Disclaimer: I am not actually a Lethe Press propaganda machine! Most of my recent reviews have been Lethe Press titles because I have a big pile of them to read that arrived all in one go. And, well, it’d be rude not to, wouldn’t it…?
Wilde Stories is an annual collection of short stories, all speculative fiction with a queer bent (pun unintended, but nice.) I lovedWilde Stories 2013, and so I’ve requisitioned the entire collection to read through, and I’ve just finished the inaugural issue, Wilde Stories 2008.
Interestingly, 2008 follows the same pattern of 2013 in terms of my response. First out of the box: a solid but uninspiring story with a straightforward linear plot. It starts with The Woman in the Window by Jameson Currier which is a fairly pedestrian little horror story that’s a bit of a hodge-podge of various familiar tropes–in this case a haunted snowglobe. It combines to a nice little thrill, and is worth a read, but it doesn’t exactly break out of the box. It’s followed, as with 2013, by an incomprehensible story that left me completely cold, in this case, Awkward by Francisco Ibanex-Carrasco, a home-invasion story where the two aging gay men tied up by a pair of thugs are more concerned with dissecting their unhappy lives than the clear and present. I get the metaphorical concept that was being shot for, and the snarky beginning isn’t bad, but when it attempted to descend into a Palahniuk-esque finale, it fell flat. To further complicate things, the next story is Acid and Stoned Reindeer by Rebecca Ore in which, well, I don’t really know. A man takes drugs at a party and hallucinates some very odd things, wrapped up in a vague suggestion that the man is an immortal force of some form. It’s wilfully surreal and chaotic, and as a technical exercise it’s effective enough but as a story… well, I flipped right on past pretty quick.
After the opening three I was starting to fidget and think,”Hmm, well, it was the first anthology, perhaps I should be a little more lenient…”
Thankfully, it’s all up from here. City of Night by Joel Lane and John Pelan does a quick job of establishing a broken, creepy world which put me in mind of a sort of cosmic Cthulhu, with drugs. It’s swift and effective. Lycaon by Peter Dube is the first real highlight of the anthology, a consuming romance between our bar-hopping main character and a man who is really quite probably a werewolf. It’s simultaneously erotic and plays well on the themes of change that underlie the werewolf mythos.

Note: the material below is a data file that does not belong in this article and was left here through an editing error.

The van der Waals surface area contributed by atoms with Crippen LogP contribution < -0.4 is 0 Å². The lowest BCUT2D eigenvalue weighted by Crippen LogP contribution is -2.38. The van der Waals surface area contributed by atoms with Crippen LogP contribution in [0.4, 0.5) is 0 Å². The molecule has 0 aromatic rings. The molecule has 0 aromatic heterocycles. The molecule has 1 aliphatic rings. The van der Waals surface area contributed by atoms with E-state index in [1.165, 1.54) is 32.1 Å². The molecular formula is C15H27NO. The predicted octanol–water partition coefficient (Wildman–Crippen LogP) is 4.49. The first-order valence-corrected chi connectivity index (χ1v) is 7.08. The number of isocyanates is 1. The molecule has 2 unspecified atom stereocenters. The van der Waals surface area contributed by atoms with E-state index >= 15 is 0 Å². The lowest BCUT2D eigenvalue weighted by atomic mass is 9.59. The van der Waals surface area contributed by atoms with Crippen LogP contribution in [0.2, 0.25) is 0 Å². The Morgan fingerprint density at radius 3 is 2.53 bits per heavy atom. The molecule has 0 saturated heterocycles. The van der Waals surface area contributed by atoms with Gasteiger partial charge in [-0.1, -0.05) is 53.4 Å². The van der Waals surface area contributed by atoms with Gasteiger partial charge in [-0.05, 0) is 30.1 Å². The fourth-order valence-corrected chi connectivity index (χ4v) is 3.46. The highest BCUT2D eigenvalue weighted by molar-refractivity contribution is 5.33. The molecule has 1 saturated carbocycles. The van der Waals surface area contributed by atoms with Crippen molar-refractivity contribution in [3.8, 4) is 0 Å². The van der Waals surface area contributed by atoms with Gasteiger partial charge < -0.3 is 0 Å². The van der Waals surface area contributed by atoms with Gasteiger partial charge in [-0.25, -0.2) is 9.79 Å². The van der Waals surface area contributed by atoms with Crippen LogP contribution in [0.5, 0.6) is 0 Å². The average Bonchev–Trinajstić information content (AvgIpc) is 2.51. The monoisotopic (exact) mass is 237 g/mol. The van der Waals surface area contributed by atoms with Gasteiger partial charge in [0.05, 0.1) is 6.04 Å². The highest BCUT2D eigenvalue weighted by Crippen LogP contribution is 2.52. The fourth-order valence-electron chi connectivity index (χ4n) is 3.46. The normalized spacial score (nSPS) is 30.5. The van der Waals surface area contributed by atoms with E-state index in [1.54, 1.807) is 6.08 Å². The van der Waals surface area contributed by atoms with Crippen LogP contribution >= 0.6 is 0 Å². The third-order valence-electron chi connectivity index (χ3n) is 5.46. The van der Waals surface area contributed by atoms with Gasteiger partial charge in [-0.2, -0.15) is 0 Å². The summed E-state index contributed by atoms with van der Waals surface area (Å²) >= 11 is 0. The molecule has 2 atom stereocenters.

Hot on its heels, another highlight: The Emerald Mountain by Victor J. Banis in which a gay man is given the power of healing, and hailed as the gay messiah. It’s loftily mysterious and synthesises its Biblical iconography without once coming across as heavy-handed. It’s got a fittingly melodramatic ending undercut by all the juicy unanswered questions.
The next story is An Apiary of White Bees by Lee Thomas, in which an uncovered haul of prohibition era whiskey unleashes a supernatural force that churns up hidden memories. The blurring of sexual memory against the buzzing of the bees is merged viscerally and it has an aggressive violence of imagery that put me in mind of Clive Barker’s Imajica. Burial by Polly Buckingham is an excerpt from a novel which puts the review in an unsteady position. As a short story, it was unremarkable, but did geniunely tempt me towards the full novel, which I suppose is the natural awkwardness of balancing the short form against the longer.
The genius of Hal Duncan’s Book of All Hours in the novels Vellum and Ink is that effectively, any story, anywhere, can be ‘canon’. The Island of the Pirate Gods shakes up the pirate genre in a characteristically Duncan-punk way, this time merging the story of Jack, Joey and (I assume) Puck into a story of pirate gods and the Tempest. It may even feature a mythic re-invention of the orgone gun, but I could be wrong. It’s freewheeling, gay as all hell and, as I’ve come to expect, fucking awesome.
The collection finishes on Ever So Much More Than Twenty, in which an aging gay man returns to the woods in which his sixteen year old self fell in love with an ageless faerie called Piaras. It’s an old story given new life by three things: a) the queer angle, b) the resonance it has with the gay cultures fear of aging and b) the smart decision to undercut the piousness by delivering the first half of the story to a sarcastic, grown-up-daughter only too willing to dig at the tropes. A poignant ending, and an all-round great conclusion to the collection.
So overall? Well, anthologies are tricky. You’re never going to love everything, and looking over my review its clear I edge more towards those with a sentimental edge–or at least heart. I’m not a fan of narrative tricks for the sake of narrative tricks. It’s not quite as strong a collection as 2013, but there are some undoubted sparkling highlights and even my least favourite entries weren’t bad–they might well find a home in the bosom of another reader with different tastes.